African countries step up focus on statistics for better agriculture and nutritionListen /
Improving the quality, availability and relevance of data on food and agriculture has become a key priority as Africa strives to develop more effective policies to tackle its persistent food security problems.
The issue took centre stage as an unprecedented number of experts from 35 countries met for the 23rd session of the African Commission on Agricultural Statistics (AFCAS), an FAO statutory body.
About 100 senior statistics officials were set to discuss country experiences with the World Programme for the Census of Agriculture and the rollout of the Global Strategy to Improve Rural and Agricultural Statistics.
They also planned to look at advances in gathering environmental, economic and food security statistics on issues like greenhouse gas emissions, agricultural investments, livestock, and sex disaggregated – or gender related – data for land ownership.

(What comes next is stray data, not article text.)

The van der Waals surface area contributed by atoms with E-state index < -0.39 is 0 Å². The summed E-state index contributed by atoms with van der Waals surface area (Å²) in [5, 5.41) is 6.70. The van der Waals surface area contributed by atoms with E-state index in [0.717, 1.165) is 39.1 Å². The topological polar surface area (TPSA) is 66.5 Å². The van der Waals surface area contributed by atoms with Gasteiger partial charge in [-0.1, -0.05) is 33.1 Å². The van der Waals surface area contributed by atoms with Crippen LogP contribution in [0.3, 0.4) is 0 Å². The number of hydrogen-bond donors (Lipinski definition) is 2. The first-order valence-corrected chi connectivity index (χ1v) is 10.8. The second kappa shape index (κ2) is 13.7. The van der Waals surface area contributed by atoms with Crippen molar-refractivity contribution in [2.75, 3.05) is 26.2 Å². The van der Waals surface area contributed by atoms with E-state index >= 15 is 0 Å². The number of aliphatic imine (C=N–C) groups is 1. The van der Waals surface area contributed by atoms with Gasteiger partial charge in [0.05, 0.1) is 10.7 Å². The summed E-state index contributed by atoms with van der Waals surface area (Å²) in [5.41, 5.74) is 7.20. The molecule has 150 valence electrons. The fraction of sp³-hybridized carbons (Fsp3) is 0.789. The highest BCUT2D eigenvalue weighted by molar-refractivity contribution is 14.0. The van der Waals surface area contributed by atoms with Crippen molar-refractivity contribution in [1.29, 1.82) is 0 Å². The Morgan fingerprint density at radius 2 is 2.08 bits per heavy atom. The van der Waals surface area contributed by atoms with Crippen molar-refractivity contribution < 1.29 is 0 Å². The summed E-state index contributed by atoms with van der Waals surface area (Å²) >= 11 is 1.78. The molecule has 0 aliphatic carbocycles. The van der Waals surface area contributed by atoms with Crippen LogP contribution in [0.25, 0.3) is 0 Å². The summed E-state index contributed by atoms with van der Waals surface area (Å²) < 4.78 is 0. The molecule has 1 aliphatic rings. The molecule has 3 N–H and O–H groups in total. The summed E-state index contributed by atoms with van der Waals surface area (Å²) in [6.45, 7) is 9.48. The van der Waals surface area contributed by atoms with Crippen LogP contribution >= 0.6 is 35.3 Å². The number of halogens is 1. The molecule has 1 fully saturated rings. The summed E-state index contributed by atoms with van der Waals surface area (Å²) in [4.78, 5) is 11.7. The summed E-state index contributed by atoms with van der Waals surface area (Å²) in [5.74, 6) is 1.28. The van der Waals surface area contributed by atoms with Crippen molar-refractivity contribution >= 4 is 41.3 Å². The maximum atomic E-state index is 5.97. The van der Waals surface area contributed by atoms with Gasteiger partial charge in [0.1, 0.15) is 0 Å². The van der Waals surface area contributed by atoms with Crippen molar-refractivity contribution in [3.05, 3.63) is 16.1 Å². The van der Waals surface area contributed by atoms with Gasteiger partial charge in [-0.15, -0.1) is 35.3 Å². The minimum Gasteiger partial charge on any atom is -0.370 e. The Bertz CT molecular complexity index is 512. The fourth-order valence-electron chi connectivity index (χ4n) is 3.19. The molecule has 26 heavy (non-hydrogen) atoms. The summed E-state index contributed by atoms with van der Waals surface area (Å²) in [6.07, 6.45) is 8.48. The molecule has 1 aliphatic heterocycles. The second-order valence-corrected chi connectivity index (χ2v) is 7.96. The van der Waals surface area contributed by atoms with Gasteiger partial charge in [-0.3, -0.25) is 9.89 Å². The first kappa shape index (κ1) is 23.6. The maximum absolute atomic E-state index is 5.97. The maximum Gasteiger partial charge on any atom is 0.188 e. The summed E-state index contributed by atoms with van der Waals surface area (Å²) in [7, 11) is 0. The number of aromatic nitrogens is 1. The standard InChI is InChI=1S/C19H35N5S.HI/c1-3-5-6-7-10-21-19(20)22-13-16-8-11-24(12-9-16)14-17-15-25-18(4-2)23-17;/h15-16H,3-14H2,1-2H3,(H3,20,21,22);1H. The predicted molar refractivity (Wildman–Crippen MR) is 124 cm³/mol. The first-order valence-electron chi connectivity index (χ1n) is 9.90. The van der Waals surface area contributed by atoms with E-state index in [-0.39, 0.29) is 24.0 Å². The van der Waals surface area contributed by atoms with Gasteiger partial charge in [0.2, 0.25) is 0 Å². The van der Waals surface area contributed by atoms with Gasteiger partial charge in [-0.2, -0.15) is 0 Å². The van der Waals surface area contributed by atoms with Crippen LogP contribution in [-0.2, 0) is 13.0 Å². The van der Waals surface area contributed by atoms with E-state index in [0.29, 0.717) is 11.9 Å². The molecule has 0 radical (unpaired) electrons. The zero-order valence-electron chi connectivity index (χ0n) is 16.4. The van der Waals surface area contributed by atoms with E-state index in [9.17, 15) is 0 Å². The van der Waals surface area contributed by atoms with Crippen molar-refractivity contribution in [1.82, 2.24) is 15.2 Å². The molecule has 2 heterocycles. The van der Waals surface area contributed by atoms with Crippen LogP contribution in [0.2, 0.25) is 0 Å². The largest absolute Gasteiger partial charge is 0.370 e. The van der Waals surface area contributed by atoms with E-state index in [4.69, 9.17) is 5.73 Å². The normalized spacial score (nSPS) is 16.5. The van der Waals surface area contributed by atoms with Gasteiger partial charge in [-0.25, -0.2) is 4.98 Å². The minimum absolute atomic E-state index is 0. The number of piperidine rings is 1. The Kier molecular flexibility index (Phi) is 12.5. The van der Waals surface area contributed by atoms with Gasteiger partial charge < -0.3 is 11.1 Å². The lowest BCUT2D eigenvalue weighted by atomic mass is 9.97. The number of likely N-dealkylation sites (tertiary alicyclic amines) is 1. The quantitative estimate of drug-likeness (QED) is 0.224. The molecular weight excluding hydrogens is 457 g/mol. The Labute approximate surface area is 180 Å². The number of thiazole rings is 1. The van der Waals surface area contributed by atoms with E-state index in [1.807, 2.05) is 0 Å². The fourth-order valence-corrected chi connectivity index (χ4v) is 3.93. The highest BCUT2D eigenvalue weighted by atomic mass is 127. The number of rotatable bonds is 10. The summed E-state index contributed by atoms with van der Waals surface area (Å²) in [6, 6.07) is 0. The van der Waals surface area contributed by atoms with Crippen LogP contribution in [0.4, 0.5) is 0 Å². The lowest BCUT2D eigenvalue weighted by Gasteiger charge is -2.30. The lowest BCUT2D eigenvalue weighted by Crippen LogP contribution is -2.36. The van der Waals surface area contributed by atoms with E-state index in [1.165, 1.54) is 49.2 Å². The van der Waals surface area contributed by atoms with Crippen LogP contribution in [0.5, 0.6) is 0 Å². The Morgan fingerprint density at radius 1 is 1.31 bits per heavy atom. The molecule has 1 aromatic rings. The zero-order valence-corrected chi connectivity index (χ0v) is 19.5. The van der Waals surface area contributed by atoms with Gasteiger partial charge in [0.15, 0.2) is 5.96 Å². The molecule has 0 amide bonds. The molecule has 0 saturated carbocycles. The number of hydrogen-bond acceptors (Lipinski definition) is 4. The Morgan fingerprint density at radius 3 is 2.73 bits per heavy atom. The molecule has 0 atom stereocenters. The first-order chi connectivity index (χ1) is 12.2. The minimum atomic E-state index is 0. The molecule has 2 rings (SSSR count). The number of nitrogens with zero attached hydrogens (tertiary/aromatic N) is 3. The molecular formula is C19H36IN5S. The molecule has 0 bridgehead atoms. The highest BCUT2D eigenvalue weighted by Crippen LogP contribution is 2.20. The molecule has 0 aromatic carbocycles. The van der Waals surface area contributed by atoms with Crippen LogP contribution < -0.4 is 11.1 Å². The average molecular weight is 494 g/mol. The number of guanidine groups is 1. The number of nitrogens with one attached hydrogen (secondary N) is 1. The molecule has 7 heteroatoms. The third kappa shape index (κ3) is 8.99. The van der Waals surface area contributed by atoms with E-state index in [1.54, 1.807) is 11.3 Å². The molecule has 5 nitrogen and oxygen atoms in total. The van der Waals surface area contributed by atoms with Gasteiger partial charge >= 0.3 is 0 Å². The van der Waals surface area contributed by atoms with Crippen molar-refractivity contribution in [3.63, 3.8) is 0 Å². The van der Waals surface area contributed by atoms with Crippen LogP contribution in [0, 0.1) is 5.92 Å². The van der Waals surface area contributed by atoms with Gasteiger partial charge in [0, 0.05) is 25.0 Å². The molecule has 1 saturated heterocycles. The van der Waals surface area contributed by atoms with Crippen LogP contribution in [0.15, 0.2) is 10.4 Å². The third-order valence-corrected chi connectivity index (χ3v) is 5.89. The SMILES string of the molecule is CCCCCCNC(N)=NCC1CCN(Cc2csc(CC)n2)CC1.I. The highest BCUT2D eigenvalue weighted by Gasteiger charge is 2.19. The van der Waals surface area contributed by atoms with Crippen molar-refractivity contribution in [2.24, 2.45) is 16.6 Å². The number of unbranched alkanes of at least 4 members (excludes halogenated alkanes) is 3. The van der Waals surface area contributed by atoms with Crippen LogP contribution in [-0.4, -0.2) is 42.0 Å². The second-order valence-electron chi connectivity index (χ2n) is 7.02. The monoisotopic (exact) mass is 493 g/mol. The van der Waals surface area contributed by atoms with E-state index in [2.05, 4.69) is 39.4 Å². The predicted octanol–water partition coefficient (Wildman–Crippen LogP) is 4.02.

Reliable statistics are vital in tracking both country needs and achievements. For instance, accurate government expenditure data are needed to track country commitments to spend at least 10 percent of total expenditures on agriculture, in keeping with the Maputo Declaration of 2003.
Statistics on government spending show that, so far, only Burkina Faso, Ethiopia, Ghana, Guinea, Malawi, Mali, Niger and Senegal have met or exceeded the Maputo target.
Deputy Director of the FAO Statistics Division Josef Schmidhuber said “We need timely, accurate, and reliable statistics to give us a better picture of how agriculture and food security are affected by, and how they impact, economic, environmental and social factors. Ultimately, this kind of information can be used by decision makers to develop policies, programs and investments that improve people’s lives.”
Donn Bobb, United Nations.